In the past decade numerous trends and influences have caused organized trauma surgery to re-examine our role in the care of all acutely ill surgical patients and the training of future general surgeons who will care for these patients.1 In this article we’ll briefly review the influences that brought us to this point, the issues we feel need to be addressed, and the solution that trauma surgery has proposed. In many ways, we believe these trends parallel the influences that led to the development of the hospitalists and, thus, call for a surgical equivalent.
The development of laparoscopic surgery has had profound influence on surgical practice. Cholecystectomies and appendectomies are generally 23-hour admissions. Even bariatric surgery is now little more than outpatient surgery, with the average length of stay at two days. Along with laparoscopy, breast surgery is now one of the fastest growing surgical subspecialties.
Many surgeons have tailored their practices to a largely outpatient base. There has been an explosion of free-standing surgery centers with a large shift of this low acuity patient population away from hospitals. This follows an overall shift in medicine to ambulatory practice, which is now projected to increase by 24% over the next five to 10 years. Thus, fewer and fewer surgeons have large inpatient practices. There is growing concern about the reluctance of many surgeons to deal with complex, high acuity patients. The obvious exceptions are transplant and trauma surgeons.
In the past decade profound changes in trauma care have also affected the practices of surgeons and the career choices of surgical residents.2 Following the peak of gun-related violence in the early 1990s, there has been a steady and significant decline in penetrating trauma with a concomitant decrease in operations. Slow but steady improvement in motor vehicle passive safety devices has also decreased the incidence of serious injury to the torso following car crashes.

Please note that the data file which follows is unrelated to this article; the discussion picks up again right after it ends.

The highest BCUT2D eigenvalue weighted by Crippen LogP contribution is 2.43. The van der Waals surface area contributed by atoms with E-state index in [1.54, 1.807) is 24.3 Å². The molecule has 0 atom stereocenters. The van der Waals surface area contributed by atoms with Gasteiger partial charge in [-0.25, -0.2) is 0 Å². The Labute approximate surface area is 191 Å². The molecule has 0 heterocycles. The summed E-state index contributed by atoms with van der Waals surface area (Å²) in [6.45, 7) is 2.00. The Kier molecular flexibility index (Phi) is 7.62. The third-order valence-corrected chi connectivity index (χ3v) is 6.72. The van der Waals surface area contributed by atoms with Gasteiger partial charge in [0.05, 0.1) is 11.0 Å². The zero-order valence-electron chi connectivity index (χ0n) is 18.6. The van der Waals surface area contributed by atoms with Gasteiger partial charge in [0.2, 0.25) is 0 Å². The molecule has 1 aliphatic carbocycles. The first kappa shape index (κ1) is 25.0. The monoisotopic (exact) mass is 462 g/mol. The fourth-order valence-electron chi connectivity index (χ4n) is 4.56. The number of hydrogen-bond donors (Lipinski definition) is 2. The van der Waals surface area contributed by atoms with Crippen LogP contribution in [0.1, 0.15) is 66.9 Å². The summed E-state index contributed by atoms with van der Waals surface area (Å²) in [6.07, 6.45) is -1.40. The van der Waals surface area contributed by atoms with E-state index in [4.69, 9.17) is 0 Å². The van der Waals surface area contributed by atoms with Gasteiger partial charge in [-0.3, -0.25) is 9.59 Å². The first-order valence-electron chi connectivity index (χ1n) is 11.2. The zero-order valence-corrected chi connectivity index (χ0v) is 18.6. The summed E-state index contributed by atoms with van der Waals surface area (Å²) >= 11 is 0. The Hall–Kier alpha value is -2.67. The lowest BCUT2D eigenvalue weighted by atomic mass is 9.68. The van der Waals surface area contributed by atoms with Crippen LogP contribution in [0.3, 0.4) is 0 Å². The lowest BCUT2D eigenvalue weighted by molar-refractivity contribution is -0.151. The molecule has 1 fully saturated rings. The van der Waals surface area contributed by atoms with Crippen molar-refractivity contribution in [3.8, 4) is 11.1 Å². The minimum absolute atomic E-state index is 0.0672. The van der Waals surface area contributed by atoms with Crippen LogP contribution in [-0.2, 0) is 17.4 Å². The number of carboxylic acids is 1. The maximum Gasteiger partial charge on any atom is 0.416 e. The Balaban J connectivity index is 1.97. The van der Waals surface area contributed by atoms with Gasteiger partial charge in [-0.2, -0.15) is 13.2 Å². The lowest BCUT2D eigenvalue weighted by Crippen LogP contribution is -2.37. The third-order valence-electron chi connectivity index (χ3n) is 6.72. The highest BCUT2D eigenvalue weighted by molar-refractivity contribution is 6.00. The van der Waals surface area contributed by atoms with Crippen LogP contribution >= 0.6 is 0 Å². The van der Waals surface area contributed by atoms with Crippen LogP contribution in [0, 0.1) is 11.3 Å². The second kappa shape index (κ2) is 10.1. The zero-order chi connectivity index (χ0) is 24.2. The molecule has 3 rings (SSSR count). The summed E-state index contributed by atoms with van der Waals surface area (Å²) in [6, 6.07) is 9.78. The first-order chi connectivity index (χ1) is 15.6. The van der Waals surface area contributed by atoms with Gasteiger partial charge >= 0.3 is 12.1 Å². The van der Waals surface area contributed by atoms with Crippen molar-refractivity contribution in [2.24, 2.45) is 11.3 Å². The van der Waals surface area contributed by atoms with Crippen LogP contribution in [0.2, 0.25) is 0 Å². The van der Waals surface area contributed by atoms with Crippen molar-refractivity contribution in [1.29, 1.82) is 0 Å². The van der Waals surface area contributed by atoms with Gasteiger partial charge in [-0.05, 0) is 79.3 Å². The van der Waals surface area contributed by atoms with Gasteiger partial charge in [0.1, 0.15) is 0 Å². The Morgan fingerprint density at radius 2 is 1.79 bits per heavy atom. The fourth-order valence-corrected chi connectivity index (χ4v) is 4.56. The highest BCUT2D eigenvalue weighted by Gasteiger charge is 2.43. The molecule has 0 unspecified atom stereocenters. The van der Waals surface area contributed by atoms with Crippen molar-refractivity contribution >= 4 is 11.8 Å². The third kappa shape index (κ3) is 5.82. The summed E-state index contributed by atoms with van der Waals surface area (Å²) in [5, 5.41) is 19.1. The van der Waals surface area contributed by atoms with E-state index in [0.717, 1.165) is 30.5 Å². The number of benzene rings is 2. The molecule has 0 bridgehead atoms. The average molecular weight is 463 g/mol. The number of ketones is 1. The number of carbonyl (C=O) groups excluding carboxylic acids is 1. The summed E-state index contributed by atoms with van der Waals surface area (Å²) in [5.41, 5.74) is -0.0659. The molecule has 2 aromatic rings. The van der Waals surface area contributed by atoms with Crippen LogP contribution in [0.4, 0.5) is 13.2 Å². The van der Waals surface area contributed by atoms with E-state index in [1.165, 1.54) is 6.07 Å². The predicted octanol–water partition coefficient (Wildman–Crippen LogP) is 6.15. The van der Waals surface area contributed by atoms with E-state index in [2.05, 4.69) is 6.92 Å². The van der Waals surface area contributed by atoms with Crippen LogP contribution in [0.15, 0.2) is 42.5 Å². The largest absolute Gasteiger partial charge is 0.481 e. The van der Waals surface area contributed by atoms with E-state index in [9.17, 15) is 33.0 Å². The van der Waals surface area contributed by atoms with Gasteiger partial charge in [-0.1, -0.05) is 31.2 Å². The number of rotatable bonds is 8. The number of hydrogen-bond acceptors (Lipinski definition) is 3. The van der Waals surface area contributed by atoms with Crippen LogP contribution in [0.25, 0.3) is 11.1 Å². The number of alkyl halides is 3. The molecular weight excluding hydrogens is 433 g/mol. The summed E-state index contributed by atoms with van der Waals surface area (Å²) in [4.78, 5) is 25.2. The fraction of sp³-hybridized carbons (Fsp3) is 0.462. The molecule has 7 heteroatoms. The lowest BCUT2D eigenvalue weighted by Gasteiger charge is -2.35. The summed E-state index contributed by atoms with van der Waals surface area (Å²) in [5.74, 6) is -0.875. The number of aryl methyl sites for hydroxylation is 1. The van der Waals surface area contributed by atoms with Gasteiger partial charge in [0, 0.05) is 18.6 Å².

When a solid organ (liver, spleen, kidney) injury does occur after car crash, fall, or assault, the management has largely shifted away from exploratory laparotomy to non-operative management. This has been made possible by improved imaging techniques, careful monitoring in the ICU and judicious use of interventional radiologic techniques of embolization and percutaneous drainage. Currently, some 60% to 80% of liver and spleen injuries are treated with observation or interventional techniques. Although most surgical residents enjoy the challenges of both trauma surgery and critical care, the decline in operative opportunities has limited the appeal of trauma/critical care as a career choice.2
Many trauma surgeons feel there is a convergence of these two issues—a group of patients that may be underserved and an opportunity to enhance the training and desirability of caring for acutely ill surgical patients.3-5 Either through years of experience or formal training, the vast majority of trauma surgeons are highly experienced in evaluating, operating upon, and providing post-operative care for critically ill and injured patients. In fact, the majority of surgical critical care fellowships are based at level 1 trauma centers and are run primarily by trauma surgeons. Thus, trauma surgeons are ideally situated to address these issues.
[A fellowship] all starts with a core group of people dedicated to hospital medicine. You need a group of people who see the future of hospital medicine and what it can be and who want to dive into different aspects of it. This is the minimum criteria for a successful hospitalist fellowship program.
—Rohit Uppal, MD, MBA